Falasarna is a tiny settlement with a wide beach, directly facing the west, with excellent wind conditions for water sports.
Known in Crete as one of the best spots to enjoy the sunset, Falassarna is famous for its laid-back atmosphere and great tavernas serving traditional Cretan food. Do read my guide to Falassarna with recommendations of things to do in the area.
Explore Ancient Falassarna
If you’re staying in Falassarna, or simply exploring the west of Crete, don’t miss a visit to the Archaeological Site of Ancient Falassarna.
Once a major trading center and important harbor, the city saw its biggest splendor and expansion during the 4th and 3rd centuries B.C.
To reach Ancient Falassarna you should follow the main road that leads you out of the modern Falassarna. Just a few meters before the entrance to the site, it’s possible to spot the Throne of Falassarna, a stone structure with the shape of a chair that archaeologists believe was used as a podium to give public speeches.
Archaeological Site of Falassarna:
Summer hours: (April-October) – Tuesdays to Sundays: 8.30-19.00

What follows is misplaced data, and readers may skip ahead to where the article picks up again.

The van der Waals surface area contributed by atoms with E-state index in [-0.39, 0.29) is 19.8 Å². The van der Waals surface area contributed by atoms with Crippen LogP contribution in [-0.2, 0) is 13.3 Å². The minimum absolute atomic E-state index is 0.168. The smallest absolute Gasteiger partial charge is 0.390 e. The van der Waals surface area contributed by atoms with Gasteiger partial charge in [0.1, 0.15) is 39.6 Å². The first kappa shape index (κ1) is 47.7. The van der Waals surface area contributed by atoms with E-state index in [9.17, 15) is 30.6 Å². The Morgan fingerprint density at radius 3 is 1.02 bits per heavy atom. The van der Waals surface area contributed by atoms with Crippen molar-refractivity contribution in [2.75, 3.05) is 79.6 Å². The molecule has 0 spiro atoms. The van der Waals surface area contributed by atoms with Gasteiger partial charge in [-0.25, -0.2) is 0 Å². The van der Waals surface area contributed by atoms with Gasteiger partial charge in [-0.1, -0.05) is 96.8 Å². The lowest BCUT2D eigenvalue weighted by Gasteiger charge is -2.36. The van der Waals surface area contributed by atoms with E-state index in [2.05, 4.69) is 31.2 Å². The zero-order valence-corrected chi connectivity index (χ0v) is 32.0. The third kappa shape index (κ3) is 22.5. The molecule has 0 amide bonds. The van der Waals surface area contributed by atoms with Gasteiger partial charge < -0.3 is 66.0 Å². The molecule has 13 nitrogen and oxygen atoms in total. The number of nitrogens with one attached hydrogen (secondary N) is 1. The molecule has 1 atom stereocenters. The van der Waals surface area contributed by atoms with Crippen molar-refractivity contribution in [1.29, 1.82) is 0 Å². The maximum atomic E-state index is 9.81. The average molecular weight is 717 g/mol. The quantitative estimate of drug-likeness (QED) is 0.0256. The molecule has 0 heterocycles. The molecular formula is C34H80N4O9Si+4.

Winter hours: (November-March) – Tuesdays to Sundays: 8.00-15.00.
The site is closed on Mondays all year round.
Sfinari is a rather quiet seaside village about 30 km from Kissamos and 14 km south of Falasarna. Sfinari is a great place for a day trip or a good place to stop when reaching the southern beach of Elafonisi.
The landscape is rather green, and there’re mountains standing at the back of the beautiful beach. The shore is a mix of sand and pebbles while there are several trees for shade. When it’s not windy, it’s good for swimming and snorkeling.
For a great meal, I strongly recommend a stop at Captain Fidias, right in front of the beach. Here, choose one of their fresh fish dishes.
It’s possible to find accommodation in Sfinari if you’re looking to relax. Even more lonely than Falasarna, it’s also possible to camp in Sfinari.
We’ve several times said that Falasarna is a very quiet place, however, it’s also true that many visit from Chania during the summer, and it’s not odd for Falasarna to be crowded, this won’t be the case in Sfinari.
You can also visit the secluded nearby Platanakia, another beach south of Sfinari, to get there, you need to hike across cape Korakas.
You can reach Sfinari following the coastal road from Falassarna, but there are also buses departing from Chania (Ktel, routes Chania-Kastelli, Kastelli-Kampos, with the following departure times: 11:00, 12:00, 13:00, 14:30, 15:30, 16:30, 17:30, 18:30, 20:00, 21:45). The trip Chania-Sfinari is about 50 minutes.
Known by the names of Kissamos or Kastelli this seaside city has a life of its own. It’s about 43 km from the biggest city of Chania and it’s also one of Crete’s main cities in the west.
There are several beaches to choose from as well as many hotels and rooms to rent. There are also bars, tavernas, and restaurants, as well as shops and every facility you would expect in a medium-sized village.